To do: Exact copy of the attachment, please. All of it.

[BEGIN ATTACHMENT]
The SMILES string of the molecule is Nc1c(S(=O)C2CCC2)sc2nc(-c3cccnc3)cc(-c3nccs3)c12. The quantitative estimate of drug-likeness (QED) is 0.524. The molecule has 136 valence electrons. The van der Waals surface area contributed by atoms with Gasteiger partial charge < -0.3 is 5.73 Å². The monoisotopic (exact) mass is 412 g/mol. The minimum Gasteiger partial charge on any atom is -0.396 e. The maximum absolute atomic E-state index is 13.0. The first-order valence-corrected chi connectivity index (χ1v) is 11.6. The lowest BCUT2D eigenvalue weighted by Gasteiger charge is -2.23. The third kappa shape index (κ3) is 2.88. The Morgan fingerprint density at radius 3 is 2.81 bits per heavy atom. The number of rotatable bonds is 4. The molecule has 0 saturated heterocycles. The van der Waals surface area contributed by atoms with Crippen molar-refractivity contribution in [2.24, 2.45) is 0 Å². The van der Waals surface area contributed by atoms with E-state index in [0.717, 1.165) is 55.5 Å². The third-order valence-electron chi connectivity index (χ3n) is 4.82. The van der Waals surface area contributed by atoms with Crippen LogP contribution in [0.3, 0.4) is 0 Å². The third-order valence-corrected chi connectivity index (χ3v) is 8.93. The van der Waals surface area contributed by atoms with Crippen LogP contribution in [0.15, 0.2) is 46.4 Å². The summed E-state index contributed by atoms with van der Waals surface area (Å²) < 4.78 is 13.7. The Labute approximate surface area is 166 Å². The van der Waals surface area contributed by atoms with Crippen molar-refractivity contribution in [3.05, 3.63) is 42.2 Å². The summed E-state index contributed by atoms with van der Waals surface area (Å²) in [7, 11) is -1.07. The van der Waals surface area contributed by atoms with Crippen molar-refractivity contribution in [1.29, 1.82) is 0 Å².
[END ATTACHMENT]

The SMILES string of the molecule is Nc1c(S(=O)C2CCC2)sc2nc(-c3cccnc3)cc(-c3nccs3)c12. The quantitative estimate of drug-likeness (QED) is 0.524. The molecule has 136 valence electrons. The van der Waals surface area contributed by atoms with Gasteiger partial charge < -0.3 is 5.73 Å². The monoisotopic (exact) mass is 412 g/mol. The minimum Gasteiger partial charge on any atom is -0.396 e. The maximum absolute atomic E-state index is 13.0. The first-order valence-corrected chi connectivity index (χ1v) is 11.6. The lowest BCUT2D eigenvalue weighted by Gasteiger charge is -2.23. The third kappa shape index (κ3) is 2.88. The Morgan fingerprint density at radius 3 is 2.81 bits per heavy atom. The number of rotatable bonds is 4. The molecule has 0 saturated heterocycles. The van der Waals surface area contributed by atoms with Crippen molar-refractivity contribution in [2.24, 2.45) is 0 Å². The van der Waals surface area contributed by atoms with E-state index in [0.717, 1.165) is 55.5 Å². The third-order valence-electron chi connectivity index (χ3n) is 4.82. The van der Waals surface area contributed by atoms with Crippen LogP contribution in [0.3, 0.4) is 0 Å². The third-order valence-corrected chi connectivity index (χ3v) is 8.93. The van der Waals surface area contributed by atoms with Crippen LogP contribution in [0.15, 0.2) is 46.4 Å². The summed E-state index contributed by atoms with van der Waals surface area (Å²) < 4.78 is 13.7. The Labute approximate surface area is 166 Å². The van der Waals surface area contributed by atoms with Crippen molar-refractivity contribution in [3.05, 3.63) is 42.2 Å². The summed E-state index contributed by atoms with van der Waals surface area (Å²) in [7, 11) is -1.07. The van der Waals surface area contributed by atoms with Crippen molar-refractivity contribution in [1.29, 1.82) is 0 Å².